11-28-2020  1:56 pm   •   PDX and SEA Weather
MLK Breakfast 2021 Save the Date
  • 1
  • 2
  • 3
  • 4

NORTHWEST NEWS

Black Drivers Stopped at Disproportionate Rate in Portland

Of the 33,035 vehicle stops Portland police made in 2019, 18% were for Black drivers and 65% were for white drivers. White people make up 75.1% of the population, while Black people make up 5.8%

Many Turn to Real Christmas Trees as Bright Spot Amid Virus

Oregon wholesale tree farmers and small cut-your-own lots are reporting strong demand and seeing more people earlier than ever

Black Drivers Stopped a Disproportionate Rate in Portland

The police bureau uses a complicated methodology in reporting data

Sharon Gary-Smith Elected New President of NAACP-Portland

New leadership team seeks to set different tone. 

NEWS BRIEFS

Extended Benefits Reduced Based on Oregon’s Falling Unemployment Rate

Benefits will be reduced from up to 20 weeks of benefits to up to 13 weeks, beginning Dec. 13, 2020 ...

Judge Rejects Challenge to Oregon's 2-week Virus Rules

Groups representing Oregon foodservice and lodging businesses had asked the judge to modify the governor’s order ...

D’artagnan Bernard Caliman Named Meyer Memorial Trust’s New Director of Justice Oregon for Black Lives

Raised in NE Portland's Historic Albina, Caliman is currently the executive director at Building Changes in Seattle ...

Oregon Safeway and Albertsons Shoppers Register Support for Schools and Hunger

$450,000 in emergency grant funding is supporting 159 local schools ...

Oregon Employment Department Begins Issuing 'Waiting Week' Benefits

246,300 Oregonians to receive a combined total of $176 million in benefits in the initial payment run ...

Oregon reports record number of daily COVID-19 cases

SALEM, Ore. (AP) — The Oregon Health Authority reported 1,669 new confirmed COVID-19 cases Saturday, the state's largest daily case count since the start of the pandemic. The total number of coronavirus cases in Oregon has now surpassed 72,000 and the death toll is 896. The number of...

COVID outbreak reported on Oregon mink farm

SALEM, Ore. (AP) — An Oregon mink farm has reported an outbreak of COVID-19 among animals and staff.The Statesman Journal reports the farm has been placed under quarantine, meaning no animals or animal products can leave the farm.The state has not said where the farm is located, how many...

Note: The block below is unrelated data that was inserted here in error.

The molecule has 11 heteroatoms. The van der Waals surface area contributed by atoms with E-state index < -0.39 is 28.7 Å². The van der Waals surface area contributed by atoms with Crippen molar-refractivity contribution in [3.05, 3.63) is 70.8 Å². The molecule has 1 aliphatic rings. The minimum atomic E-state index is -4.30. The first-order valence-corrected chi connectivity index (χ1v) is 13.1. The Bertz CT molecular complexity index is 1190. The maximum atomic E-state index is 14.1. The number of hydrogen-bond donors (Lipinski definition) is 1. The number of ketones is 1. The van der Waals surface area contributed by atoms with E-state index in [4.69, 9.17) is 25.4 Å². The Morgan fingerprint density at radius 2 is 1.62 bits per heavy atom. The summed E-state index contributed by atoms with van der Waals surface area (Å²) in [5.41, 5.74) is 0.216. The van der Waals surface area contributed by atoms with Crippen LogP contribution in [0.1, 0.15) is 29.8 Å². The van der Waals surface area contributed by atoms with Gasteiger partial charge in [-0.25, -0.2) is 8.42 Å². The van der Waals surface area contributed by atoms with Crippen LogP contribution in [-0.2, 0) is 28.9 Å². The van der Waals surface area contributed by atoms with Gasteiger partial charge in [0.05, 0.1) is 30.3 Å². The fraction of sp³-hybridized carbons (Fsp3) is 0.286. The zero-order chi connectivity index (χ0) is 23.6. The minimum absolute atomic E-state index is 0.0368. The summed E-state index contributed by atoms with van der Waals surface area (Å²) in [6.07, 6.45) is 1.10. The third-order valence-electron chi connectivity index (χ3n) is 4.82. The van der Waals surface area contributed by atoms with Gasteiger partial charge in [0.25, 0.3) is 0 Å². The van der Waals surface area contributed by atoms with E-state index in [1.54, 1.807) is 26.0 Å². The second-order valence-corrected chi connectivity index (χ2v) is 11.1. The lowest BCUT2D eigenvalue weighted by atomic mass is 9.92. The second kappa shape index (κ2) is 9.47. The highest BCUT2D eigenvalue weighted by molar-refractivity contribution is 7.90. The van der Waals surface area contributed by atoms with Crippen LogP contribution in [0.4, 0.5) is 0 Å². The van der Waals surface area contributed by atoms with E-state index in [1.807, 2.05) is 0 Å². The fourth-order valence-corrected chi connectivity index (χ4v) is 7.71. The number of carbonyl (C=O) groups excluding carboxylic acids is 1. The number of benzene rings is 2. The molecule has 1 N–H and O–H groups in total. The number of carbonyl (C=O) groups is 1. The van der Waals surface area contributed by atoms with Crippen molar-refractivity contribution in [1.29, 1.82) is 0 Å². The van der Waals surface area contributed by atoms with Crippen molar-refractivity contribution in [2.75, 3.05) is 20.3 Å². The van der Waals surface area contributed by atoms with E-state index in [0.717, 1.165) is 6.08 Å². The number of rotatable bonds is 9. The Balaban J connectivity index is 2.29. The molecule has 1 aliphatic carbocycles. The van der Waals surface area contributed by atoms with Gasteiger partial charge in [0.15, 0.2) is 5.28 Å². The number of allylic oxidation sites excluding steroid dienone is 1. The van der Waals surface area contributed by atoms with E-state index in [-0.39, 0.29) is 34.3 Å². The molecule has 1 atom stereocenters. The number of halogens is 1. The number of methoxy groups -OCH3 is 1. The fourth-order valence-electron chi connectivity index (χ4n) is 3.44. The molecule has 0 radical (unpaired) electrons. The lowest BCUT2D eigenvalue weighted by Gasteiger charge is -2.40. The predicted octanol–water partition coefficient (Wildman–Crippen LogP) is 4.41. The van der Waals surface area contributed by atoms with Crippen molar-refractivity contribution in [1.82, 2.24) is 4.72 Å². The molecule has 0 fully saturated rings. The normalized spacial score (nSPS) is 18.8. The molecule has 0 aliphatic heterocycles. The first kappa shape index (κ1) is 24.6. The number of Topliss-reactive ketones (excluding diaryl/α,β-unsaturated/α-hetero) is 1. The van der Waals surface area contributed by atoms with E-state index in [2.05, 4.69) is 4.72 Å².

Vanderbilt kicker breaks barrier but Missouri dominates 41-0

COLUMBIA, Mo. (AP) — Sarah Fuller made history, but her barrier-breaking kickoff was the only highlight for Vanderbilt as Missouri dominated the Commodores 41-0 on Saturday. Fuller became the first woman to participate in a Power 5 conference football game when she kicked off to start the...

Vanderbilt K Fuller becomes first woman to play in Power 5

COLUMBIA, Mo. (AP) — Vanderbilt’s Sarah Fuller became the first woman to participate in a Power Five conference football game when she kicked off to start the second half against Missouri on Saturday.“Honestly it’s just so exciting, and the fact that I can represent like...

OPINION

Thanksgiving 2020: Grateful for New Hope and New Direction in Our Nation

This hasn’t been a normal year, and it isn’t going to be a normal Thanksgiving. ...

No Time to Rest

After four years under a Trump administration, we see there is a lot of work to be done. ...

Could America Learn a COVID-19 Lesson from Rwanda?

As of October 28, in a country of just over twelve million people, they have experienced only 35 deaths from the coronavirus ...

Trump’s Game

Trump’s strategy is clear: maintain control of the Republican Party as the Trump Party, install “acting” officials who will not cooperate with the Biden transition team ...

AFRICAN AMERICANS IN THE NEWS

Pope elevates 13 new cardinals then puts them in their place